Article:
Learning To Manage Pancreatitis

Severe pain in the upper abdomen? Pancreatitis is caused by inflammation in the pancreas, an organ that aids the body in regulating and processing blood sugar or glucose. The pancreas also works to produce enzymes that help digest food. Pancreatitis can be acute or chronic. In some cases, the condition can occur and be resolved rapidly, whereas other individuals may experience symptoms for extended periods. Understanding the signs of pancreatitis as well as when to seek help, is critical for managing the condition.

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What causes pancreatitis?

Although acute and chronic pancreatitis can present differently, both versions have similar causes. Excessive alcohol consumption, a history of gallstones, and even certain medications can cause the condition to develop. Having previously undergone abdominal surgery, having cystic fibrosis (CF), a past abdominal injury, pancreatic cancer, and infections can also lead to pancreatitis. Additionally, people with high calcium or triglyceride levels in the blood can also be at risk. Individuals with a family history of pancreatitis, as well as people who smoke cigarettes or drink more than 2 alcoholic drinks per day, have heightened chances of developing the condition.

Acute pancreatitis symptoms

Regardless of the type of pancreatitis, the main symptom is pain in the upper abdomen that can then spread to the back. In the acute form, the pain can last for several days and may be mild or severe. The pain is often accompanied by nausea, vomiting, fever, a fast heartbeat, and possibly a swollen or tender abdomen. In most cases, acute pancreatitis requires an immediate trip to the doctor or a medical facility. Left untreated, the condition can lead to serious health complications or death.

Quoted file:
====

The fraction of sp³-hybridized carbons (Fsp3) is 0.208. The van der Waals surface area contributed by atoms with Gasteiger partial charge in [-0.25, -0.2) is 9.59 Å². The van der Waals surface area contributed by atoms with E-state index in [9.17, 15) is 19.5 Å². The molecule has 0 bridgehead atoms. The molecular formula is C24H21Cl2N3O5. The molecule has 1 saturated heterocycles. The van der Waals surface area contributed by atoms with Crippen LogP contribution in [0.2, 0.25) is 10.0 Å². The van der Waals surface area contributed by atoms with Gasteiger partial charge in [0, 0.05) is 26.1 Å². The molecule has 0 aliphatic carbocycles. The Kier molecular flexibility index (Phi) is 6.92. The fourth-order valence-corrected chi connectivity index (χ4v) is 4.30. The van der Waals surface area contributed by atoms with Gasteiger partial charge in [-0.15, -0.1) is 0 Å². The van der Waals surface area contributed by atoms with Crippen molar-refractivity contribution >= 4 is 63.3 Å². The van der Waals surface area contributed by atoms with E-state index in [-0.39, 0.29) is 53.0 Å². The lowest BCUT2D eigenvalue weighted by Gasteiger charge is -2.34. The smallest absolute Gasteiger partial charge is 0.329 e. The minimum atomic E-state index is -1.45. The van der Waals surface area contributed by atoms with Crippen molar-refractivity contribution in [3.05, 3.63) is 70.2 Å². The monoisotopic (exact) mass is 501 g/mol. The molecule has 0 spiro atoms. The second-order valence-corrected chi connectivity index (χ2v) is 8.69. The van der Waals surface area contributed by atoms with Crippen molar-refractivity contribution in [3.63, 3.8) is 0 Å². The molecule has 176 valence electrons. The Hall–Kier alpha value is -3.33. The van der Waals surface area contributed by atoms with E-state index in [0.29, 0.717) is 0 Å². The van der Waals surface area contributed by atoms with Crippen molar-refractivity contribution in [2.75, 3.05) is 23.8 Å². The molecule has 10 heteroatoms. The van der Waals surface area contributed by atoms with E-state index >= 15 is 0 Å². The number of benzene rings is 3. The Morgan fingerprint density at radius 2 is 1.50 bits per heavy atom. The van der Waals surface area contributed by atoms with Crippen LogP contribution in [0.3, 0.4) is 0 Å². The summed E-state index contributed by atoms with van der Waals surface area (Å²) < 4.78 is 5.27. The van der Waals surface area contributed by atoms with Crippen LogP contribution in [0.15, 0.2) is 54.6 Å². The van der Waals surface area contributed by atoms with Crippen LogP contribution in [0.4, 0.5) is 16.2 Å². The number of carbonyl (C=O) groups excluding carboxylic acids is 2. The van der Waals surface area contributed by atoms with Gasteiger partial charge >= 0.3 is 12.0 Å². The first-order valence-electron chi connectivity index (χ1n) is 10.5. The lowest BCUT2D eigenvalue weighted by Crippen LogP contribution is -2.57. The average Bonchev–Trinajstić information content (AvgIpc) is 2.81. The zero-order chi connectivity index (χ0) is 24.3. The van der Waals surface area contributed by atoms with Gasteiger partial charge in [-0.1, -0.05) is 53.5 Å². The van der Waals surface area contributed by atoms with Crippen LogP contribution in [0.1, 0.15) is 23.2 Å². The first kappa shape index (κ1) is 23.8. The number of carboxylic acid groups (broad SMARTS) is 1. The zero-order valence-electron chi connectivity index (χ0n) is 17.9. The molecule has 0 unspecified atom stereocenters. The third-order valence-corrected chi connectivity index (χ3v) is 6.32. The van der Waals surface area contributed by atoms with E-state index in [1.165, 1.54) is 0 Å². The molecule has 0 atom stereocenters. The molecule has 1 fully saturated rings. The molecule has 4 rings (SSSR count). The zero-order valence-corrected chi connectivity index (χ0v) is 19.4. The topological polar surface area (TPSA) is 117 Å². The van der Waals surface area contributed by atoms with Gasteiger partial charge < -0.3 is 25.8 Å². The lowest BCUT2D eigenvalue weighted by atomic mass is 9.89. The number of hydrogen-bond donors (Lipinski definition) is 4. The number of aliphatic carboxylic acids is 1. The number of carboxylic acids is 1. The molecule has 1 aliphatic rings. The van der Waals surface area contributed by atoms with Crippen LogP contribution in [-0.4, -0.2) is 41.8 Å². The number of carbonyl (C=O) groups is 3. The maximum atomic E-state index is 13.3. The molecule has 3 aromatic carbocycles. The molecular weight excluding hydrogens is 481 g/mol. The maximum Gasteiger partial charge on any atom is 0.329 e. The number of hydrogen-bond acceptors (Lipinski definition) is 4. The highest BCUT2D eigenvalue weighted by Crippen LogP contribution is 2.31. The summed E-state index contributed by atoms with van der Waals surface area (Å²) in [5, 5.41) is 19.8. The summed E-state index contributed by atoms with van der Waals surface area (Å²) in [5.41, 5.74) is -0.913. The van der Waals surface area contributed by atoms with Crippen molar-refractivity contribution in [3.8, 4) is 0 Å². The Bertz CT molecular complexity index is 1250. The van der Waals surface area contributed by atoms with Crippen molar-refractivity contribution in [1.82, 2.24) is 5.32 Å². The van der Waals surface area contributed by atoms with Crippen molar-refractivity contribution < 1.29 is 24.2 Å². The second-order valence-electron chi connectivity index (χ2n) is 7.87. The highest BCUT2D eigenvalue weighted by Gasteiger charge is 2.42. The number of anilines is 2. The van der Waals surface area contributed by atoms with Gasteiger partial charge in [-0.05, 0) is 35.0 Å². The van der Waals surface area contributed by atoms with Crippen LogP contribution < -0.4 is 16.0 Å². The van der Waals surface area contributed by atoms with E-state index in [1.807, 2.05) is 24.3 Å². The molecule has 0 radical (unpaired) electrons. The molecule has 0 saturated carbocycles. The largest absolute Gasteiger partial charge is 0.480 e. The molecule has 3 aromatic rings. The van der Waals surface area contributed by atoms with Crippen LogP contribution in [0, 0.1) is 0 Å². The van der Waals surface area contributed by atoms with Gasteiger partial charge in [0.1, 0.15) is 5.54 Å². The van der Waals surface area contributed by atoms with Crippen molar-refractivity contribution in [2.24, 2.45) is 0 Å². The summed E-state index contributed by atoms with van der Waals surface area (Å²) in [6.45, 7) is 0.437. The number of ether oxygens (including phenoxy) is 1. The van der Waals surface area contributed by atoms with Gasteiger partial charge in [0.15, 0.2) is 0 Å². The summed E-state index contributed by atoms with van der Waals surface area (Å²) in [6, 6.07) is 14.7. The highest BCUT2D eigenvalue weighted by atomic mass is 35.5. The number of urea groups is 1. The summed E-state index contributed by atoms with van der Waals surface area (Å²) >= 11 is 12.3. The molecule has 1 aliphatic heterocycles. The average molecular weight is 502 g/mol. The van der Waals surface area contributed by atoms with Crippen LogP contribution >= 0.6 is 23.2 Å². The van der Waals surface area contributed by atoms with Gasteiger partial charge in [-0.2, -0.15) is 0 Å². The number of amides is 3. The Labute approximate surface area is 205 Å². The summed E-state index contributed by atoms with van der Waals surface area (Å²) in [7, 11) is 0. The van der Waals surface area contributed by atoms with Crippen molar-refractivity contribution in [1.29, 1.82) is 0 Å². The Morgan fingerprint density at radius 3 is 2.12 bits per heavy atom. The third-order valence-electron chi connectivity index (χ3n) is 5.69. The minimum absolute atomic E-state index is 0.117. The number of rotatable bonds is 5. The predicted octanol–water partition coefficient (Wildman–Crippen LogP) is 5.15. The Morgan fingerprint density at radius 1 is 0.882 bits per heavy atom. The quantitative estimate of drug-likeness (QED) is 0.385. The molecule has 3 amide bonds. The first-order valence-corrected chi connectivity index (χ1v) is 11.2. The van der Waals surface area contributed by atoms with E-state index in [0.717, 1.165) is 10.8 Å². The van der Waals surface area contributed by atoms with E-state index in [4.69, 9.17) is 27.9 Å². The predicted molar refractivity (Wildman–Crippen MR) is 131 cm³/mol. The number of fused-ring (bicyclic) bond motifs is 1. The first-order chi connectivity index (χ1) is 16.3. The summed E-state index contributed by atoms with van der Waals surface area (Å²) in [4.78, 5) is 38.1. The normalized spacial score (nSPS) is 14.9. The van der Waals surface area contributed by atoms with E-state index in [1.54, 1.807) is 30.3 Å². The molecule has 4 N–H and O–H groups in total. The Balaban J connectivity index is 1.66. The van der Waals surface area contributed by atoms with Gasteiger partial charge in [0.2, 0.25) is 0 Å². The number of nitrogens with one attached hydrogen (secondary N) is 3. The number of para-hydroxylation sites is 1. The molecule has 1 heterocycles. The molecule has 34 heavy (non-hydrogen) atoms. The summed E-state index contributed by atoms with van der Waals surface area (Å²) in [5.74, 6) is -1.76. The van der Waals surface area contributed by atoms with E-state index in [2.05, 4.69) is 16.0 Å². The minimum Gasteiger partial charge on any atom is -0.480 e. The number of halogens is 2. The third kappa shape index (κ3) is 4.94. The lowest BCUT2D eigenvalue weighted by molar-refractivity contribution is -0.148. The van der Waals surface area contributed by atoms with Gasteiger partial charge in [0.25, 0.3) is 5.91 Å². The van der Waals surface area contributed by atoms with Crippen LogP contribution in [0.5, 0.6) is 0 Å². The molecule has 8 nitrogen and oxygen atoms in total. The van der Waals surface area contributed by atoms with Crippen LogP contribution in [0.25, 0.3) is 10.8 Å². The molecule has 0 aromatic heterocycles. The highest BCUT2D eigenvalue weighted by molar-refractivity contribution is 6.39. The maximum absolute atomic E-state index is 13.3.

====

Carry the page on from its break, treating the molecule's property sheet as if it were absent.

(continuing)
Chronic pancreatitis symptoms

Along with many of the symptoms present in the acute form, chronic pancreatitis can also be identified by constant and severe pain that can worsen after eating. In some cases, people may notice that symptoms temporarily go away. However, such changes usually mean pancreatitis has worsened. Additional symptoms differentiating chronic pancreatitis from acute can include diarrhea, foul-smelling stool, and weight loss.

When to see a doctor

Regardless of whether a person has acute or chronic pancreatitis, the condition shouldn’t be ignored. Depending on the severity, a trip to the doctor or hospital may be warranted. If a person is experiencing shortness of breath, jaundice, a racing heartbeat, fever or chills, nausea, vomiting, or shortness of breath, seek medical care immediately.

Can a GI endoscopy help?

Often an endoscopic ultrasound may be recommended to determine the extent of the damage, as well as what’s causing pancreatitis. The diagnostic test uses a thin tube with an ultrasound attachment fed through the patient’s throat and into the gastrointestinal (GI) tract. Pictures will be taken to check for causes such as blockages or infected tissue. If such a problem is discovered, patients may require surgery to correct the issue.

Prevention is best

Pancreatitis can be a painful and, at times, life-threatening condition if left untreated. In most cases, prevention is the best method. Maintaining a healthy weight, cutting out tobacco, minimizing alcohol, and exercising regularly are ideal ways to prevent developing gallstones which account for 40% of most acute pancreatitis cases. If a person suspects that upper abdomen pain might be related to pancreatitis, seeking medical attention is recommended.